Version tested: PC
The Settlers has always been a curious beast. It first arrived in 1993, slap bang in the middle of the whole God Game/Real Time Strategy upheaval. Populous and Sim City had set the stage, Dune II had arrived just one year before and Command & Conquer was only a few years away. With two distinct strategy camps emerging, was The Settlers a city-builder or a real-time wargame? To begin with, it was very clearly a city builder with a rather sweet emphasis on the nerdy intricacies of trade routes. But as the years and sequels went by the game became more and more muddled, with more and more RTS trimmings, until it was pretty apparent that even Blue Byte didn't know what The Settlers was supposed to be any more.
This identity crisis culminated in 2005's Heritage of Kings, a combat-skewed game with hero units and lumbering resource grinding that was virtually unrecognisable as a Settlers title. Fans gnashed their teeth and tried to think nice thoughts about the good old days. So does Rise of an Empire, the sixth official Settlers game not counting the recent Settlers II remake, finally restore the tarnished series to its former glory?
It's not for want of trying though. There's clearly been an attempt to reconnect with what made the series so special, though this well-meaning scramble for credibility is undermined by some awkward design decisions and programming gaffes. When a game has to download a 100Mb patch to fix some pretty major issues so soon after going on sale, and yet still can't guarantee that all the menu selections will actually work first time, we're clearly not talking about a game that has benefited from state of the art coding techniques. Taken alongside the unplayable bug-riddled DS version, Blue Byte seems more than a little out of its depth trying to keep its flagship series in line with the demands of modern gaming.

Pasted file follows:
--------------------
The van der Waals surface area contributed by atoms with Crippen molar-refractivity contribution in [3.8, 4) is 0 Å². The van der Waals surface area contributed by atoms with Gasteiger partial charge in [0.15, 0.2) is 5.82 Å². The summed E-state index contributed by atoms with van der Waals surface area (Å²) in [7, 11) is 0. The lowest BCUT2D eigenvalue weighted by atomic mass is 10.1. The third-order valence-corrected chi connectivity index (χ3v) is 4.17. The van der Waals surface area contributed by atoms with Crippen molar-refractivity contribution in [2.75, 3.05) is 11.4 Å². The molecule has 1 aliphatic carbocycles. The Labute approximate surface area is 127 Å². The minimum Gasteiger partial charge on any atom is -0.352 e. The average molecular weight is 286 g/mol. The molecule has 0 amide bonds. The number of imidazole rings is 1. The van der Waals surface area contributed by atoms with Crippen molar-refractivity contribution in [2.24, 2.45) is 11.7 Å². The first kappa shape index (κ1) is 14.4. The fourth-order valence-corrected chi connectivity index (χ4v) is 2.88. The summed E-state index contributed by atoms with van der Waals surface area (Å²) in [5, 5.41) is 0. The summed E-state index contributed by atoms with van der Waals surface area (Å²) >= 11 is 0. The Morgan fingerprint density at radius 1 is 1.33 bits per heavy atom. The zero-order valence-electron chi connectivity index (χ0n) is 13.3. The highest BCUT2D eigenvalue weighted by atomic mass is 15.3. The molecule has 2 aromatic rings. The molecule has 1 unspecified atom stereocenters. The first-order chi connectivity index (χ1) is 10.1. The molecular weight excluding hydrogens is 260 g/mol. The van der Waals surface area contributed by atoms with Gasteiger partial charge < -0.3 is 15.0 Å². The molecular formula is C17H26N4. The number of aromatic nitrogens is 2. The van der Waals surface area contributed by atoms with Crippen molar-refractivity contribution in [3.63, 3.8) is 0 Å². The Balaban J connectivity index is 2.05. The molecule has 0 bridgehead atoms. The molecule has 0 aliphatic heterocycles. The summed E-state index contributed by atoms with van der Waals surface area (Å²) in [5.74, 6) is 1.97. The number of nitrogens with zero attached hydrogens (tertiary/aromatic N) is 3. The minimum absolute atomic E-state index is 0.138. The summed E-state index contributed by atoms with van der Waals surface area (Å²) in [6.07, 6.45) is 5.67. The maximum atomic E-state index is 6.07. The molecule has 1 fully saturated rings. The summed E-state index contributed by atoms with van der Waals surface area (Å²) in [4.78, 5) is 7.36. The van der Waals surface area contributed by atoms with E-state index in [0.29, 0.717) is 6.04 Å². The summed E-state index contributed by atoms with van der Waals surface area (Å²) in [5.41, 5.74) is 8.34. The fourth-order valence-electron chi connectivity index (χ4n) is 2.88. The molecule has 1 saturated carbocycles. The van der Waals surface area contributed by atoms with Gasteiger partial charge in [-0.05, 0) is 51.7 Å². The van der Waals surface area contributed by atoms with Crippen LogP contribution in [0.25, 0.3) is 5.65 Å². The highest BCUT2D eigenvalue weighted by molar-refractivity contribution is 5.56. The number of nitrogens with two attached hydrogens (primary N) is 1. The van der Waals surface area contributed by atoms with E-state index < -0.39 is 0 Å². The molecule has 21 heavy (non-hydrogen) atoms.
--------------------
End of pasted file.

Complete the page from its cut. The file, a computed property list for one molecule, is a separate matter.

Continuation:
The uninspired single player campaign casts you as a king trying to unite the shattered Darion empire across a series of objective-based missions. Aiding you in your quests, and acting as your emissaries on the ground, are a group of knights. Each comes with specific effects - Marcus makes it cheaper to recruit soldiers, for instance, while ex-mercenary Kestral boosts your tax income without annoying the populace - and you can choose a different knight at the start of each mission depending on what you think lies ahead. In tangible gameplay terms, the choice is negligible. You're never going to flunk a level because you chose poorly, and it soon boils down to a pragmatic choice between the few knights that make, or save, money. As you hit pre-defined progress markers, you're able to promote your knights to things like Baron or Marquis, which in turn unlocks more features and construction options.
But every mission begins with just the basics of a settlement - a crumbling castle, a storehouse and a cathedral. Maps are divided into separate territories, with resources like wild game, stone quarries and iron mines clearly marked whenever you explore a new area. These bits will be most familiar to Settlers fans and, to begin with, it's easy to feel your fondness for the series being rekindled. The graphics are cute without being too whimsical and, as always, there's a real joy in seeing your small town take shape.